# Démodulation Fsk

Topics: Frequency-shift keying, Modulation, Frequency modulation Pages: 29 (4103 words) Published: January 15, 2013
The Communications Edge ™

Tech-note

Author: Bob Watson

FSK: Signals and Demodulation

The most commonly used signal parameters
for describing an FSK signal are shown in
Figure 2. The minimum duration of a mark
or space condition is called the element
length. Typical values for element length are
between 5 and 22 milliseconds, but element
lengths of less than 1 microsecond and greater
than 1 second have been used. Bandwidth
constraints in telephone channels and signal
propagation considerations in HF channels
generally require the element length to be
greater than 0.5 millisecond. An alternate way
of specifying element length is in terms of the
keying speed. The keying speed in “bauds” is
equal to the inverse of the element length in
seconds. For example, an element length of
20 milliseconds (.02 seconds) is equivalent to
a 50-baud keying speed.
Frequency measurements of the FSK signal
are usually stated in terms of “shift” and cen-

DATA

Binary FSK (usually referred to simply as
FSK) is a modulation scheme typically used
to send digital information between digital
equipment such as teleprinters and computers. The data are transmitted by shifting the frequency of a continuous carrier in a binary
manner to one or the other of two discrete
frequencies. One frequency is designated as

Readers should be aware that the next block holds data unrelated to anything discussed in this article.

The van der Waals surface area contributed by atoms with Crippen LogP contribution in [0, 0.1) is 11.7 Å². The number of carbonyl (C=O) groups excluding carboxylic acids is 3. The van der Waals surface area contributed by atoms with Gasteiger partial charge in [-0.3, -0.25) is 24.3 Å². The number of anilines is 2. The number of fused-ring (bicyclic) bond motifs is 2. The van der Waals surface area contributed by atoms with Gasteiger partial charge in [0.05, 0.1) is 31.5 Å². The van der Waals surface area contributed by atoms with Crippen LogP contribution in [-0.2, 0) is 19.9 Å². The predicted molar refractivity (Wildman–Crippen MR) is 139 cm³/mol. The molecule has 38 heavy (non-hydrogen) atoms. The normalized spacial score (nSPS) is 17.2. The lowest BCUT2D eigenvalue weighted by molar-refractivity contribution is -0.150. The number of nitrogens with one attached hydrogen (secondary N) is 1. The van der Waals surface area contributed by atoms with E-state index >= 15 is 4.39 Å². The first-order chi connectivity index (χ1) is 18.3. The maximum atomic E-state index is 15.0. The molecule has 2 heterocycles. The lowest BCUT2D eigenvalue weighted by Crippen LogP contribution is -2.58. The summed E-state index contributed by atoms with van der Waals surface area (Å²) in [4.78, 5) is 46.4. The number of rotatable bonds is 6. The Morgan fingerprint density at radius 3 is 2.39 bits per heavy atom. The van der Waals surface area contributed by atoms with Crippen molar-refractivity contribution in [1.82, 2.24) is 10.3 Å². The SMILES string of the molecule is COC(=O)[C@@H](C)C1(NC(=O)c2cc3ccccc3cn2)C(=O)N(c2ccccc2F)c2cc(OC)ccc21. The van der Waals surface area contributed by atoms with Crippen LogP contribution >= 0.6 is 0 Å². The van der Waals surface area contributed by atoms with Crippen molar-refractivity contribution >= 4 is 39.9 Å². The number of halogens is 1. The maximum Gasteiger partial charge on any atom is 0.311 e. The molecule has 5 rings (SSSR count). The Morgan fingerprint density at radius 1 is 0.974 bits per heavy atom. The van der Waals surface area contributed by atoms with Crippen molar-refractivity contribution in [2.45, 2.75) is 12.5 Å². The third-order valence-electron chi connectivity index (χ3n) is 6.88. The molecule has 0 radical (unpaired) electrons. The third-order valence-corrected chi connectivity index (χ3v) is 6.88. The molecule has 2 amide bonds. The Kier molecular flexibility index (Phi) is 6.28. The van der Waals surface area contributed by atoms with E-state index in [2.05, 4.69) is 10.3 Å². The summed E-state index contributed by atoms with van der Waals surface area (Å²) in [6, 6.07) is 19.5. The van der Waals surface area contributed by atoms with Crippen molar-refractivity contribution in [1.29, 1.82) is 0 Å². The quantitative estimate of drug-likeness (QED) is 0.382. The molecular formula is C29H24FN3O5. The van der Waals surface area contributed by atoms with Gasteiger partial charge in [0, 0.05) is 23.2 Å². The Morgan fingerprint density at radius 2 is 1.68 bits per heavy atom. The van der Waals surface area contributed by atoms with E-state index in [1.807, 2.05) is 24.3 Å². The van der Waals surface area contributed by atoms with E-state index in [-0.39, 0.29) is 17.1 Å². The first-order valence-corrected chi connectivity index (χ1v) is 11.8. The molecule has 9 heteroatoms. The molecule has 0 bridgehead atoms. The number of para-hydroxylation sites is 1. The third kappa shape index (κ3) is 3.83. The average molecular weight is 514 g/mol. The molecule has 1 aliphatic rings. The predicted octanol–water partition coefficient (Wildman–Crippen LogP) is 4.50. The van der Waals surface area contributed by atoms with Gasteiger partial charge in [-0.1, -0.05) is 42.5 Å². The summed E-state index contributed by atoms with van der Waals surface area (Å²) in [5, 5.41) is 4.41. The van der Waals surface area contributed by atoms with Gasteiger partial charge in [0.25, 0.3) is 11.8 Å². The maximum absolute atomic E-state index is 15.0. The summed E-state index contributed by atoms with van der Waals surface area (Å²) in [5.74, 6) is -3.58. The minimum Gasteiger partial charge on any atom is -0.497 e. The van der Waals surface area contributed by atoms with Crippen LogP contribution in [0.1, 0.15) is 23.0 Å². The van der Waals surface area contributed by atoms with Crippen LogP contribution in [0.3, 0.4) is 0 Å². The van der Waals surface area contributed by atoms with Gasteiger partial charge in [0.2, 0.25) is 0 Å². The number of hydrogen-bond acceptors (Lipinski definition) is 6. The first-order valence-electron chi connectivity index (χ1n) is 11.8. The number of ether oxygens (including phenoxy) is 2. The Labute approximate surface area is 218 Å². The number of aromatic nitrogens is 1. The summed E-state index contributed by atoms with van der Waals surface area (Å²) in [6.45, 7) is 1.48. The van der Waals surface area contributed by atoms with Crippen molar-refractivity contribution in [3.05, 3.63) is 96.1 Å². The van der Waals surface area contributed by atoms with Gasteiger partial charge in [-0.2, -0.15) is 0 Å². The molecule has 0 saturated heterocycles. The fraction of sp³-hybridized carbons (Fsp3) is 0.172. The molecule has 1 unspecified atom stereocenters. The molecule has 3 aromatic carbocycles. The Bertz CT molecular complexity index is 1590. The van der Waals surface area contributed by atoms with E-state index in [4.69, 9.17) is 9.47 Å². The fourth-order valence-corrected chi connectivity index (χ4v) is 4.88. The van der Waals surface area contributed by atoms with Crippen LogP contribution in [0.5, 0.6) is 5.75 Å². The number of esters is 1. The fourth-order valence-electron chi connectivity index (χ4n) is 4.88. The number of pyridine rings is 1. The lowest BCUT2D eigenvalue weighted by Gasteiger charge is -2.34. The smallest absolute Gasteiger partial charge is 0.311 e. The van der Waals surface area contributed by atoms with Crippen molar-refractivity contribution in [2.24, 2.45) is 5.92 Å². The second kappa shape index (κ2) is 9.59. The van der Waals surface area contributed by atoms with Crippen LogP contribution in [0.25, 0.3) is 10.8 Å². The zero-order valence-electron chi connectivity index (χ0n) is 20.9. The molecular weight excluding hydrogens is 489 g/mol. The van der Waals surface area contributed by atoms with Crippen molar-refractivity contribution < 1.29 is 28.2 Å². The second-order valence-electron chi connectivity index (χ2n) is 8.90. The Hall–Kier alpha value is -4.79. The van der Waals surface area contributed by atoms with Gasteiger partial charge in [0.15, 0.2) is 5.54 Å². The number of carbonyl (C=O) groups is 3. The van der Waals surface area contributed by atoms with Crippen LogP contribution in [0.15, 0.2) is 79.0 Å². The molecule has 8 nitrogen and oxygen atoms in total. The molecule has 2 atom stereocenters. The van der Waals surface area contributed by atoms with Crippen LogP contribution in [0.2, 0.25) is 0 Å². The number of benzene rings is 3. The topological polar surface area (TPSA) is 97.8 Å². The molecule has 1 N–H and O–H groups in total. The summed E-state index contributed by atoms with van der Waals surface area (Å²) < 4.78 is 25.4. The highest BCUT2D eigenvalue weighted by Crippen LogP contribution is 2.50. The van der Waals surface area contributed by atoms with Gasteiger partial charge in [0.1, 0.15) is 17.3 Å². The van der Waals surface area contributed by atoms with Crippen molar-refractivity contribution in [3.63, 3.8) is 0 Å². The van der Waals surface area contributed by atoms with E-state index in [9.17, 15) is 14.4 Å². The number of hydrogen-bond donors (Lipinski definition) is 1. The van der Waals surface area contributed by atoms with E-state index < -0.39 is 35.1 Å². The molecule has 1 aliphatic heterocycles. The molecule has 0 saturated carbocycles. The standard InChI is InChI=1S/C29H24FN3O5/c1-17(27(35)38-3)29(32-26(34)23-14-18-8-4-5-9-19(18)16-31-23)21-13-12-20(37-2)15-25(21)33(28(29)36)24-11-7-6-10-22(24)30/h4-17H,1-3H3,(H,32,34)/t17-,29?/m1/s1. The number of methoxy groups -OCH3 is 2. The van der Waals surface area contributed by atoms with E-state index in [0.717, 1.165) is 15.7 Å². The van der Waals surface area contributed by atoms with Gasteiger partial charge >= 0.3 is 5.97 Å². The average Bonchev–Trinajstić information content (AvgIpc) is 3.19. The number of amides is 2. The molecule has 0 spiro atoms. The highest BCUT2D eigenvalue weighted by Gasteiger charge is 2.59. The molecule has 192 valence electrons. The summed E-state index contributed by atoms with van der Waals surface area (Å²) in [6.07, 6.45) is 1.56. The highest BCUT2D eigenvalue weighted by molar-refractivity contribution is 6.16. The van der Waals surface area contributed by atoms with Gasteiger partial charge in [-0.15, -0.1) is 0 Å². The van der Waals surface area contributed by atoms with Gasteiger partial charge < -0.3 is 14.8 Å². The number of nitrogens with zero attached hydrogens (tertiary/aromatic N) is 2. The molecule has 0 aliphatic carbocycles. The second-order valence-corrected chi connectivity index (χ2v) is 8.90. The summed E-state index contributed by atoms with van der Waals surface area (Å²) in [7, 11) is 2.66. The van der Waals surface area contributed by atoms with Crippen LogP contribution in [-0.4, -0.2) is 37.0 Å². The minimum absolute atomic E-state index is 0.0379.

the “mark” frequency and the other as the
“space” frequency. The mark and space correspond to binary one and zero, respectively. By convention, mark corresponds to the higher
radio frequency. Figure 1 shows the relationship between the data and the transmitted signal.

quency and the mark or space frequencies.
The deviation is also equal, numerically, to
one-half of the shift.
FSK can be transmitted coherently or noncoherently. Coherency implies that the phase of each mark or space tone has a fixed phase
relationship with respect to a reference. This is
similar to generating an FSK signal by switch-

1

time (a)

0

SIGNAL
AMPLITUDE

BINARY FSK

ter frequency. The shift is the frequency difference between the mark and space frequencies. Shifts are usually in the range of 50 to 1000 Hertz. The nominal center frequency is
halfway between the mark and space frequencies. Occasionally the FM term “deviation” is used. The deviation is equal to the absolute
value of the difference between the center fre-

t

(b)

t

MARK

(c)

SPACE

FREQUENCY

Frequency shift keying (FSK) is the most
common form of digital modulation in the
important applications in telephone circuits.
in its many forms. Both modulation and
demodulation schemes will be discussed

Figure 1. FSK modulation. Binary data (a) frequency modulates the carrier to produce the FSK signal (b) which has the frequency characteristic (c).

FREQUENCY
NOMINAL
CENTER
FREQUENCY
F2

SHIFT
DEVIATION
DEVIATION

F1

t
ELEMENT
LENGTH
SHIFT = | F2 - F1 |
CTR FREQ =
DEVIATION =

F2 + F1
2
SHIFT F2 + F1
=
2
2

KEYING SPEED IN BAUDS =

1
ELEMENT LENGTH
(IN SECONDS)

Figure 2. FSK parameters.

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The Communications Edge ™

Tech-note

Author: Bob Watson

ing between two fixed-frequency oscillators to
produce the mark and space frequencies.
While this method is sometimes used, the
constraint that transitions from mark to space
and vice versa must be phase continuous
(“glitch” free) requires that the shift and keying rate be interrelated. A synchronous FSK signal which has a shift in Hertz equal to an
exact integral multiple (n = 1, 2,...) of the
keying rate in bauds, is the most common
form of coherent FSK. Coherent FSK is capable of superior error performance but noncoherent FSK is simpler to generate and is used for the majority...